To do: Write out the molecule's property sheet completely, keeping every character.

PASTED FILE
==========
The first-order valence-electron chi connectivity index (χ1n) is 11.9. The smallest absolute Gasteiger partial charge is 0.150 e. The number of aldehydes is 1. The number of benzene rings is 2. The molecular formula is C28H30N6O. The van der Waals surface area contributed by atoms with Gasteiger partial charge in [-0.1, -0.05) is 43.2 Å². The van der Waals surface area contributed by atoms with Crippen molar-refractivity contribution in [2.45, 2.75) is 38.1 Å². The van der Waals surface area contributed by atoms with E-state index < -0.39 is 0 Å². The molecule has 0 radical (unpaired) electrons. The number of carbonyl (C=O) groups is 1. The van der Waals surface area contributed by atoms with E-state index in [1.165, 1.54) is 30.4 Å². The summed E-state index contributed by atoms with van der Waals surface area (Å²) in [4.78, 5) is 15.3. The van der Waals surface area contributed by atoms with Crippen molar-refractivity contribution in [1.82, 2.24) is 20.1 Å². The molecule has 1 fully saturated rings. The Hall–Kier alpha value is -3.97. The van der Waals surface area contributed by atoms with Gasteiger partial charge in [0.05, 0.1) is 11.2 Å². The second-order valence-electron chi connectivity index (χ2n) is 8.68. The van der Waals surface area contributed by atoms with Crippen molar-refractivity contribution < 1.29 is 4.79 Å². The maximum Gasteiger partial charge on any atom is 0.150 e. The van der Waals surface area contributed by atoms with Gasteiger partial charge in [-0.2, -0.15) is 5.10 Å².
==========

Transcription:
The first-order valence-electron chi connectivity index (χ1n) is 11.9. The smallest absolute Gasteiger partial charge is 0.150 e. The number of aldehydes is 1. The number of benzene rings is 2. The molecular formula is C28H30N6O. The van der Waals surface area contributed by atoms with Gasteiger partial charge in [-0.1, -0.05) is 43.2 Å². The van der Waals surface area contributed by atoms with Crippen molar-refractivity contribution in [2.45, 2.75) is 38.1 Å². The van der Waals surface area contributed by atoms with E-state index < -0.39 is 0 Å². The molecule has 0 radical (unpaired) electrons. The number of carbonyl (C=O) groups is 1. The van der Waals surface area contributed by atoms with E-state index in [1.165, 1.54) is 30.4 Å². The summed E-state index contributed by atoms with van der Waals surface area (Å²) in [4.78, 5) is 15.3. The van der Waals surface area contributed by atoms with Crippen molar-refractivity contribution in [1.82, 2.24) is 20.1 Å². The molecule has 1 fully saturated rings. The Hall–Kier alpha value is -3.97. The van der Waals surface area contributed by atoms with Gasteiger partial charge in [0.05, 0.1) is 11.2 Å². The second-order valence-electron chi connectivity index (χ2n) is 8.68. The van der Waals surface area contributed by atoms with Crippen molar-refractivity contribution < 1.29 is 4.79 Å². The maximum Gasteiger partial charge on any atom is 0.150 e. The van der Waals surface area contributed by atoms with Gasteiger partial charge in [-0.2, -0.15) is 5.10 Å².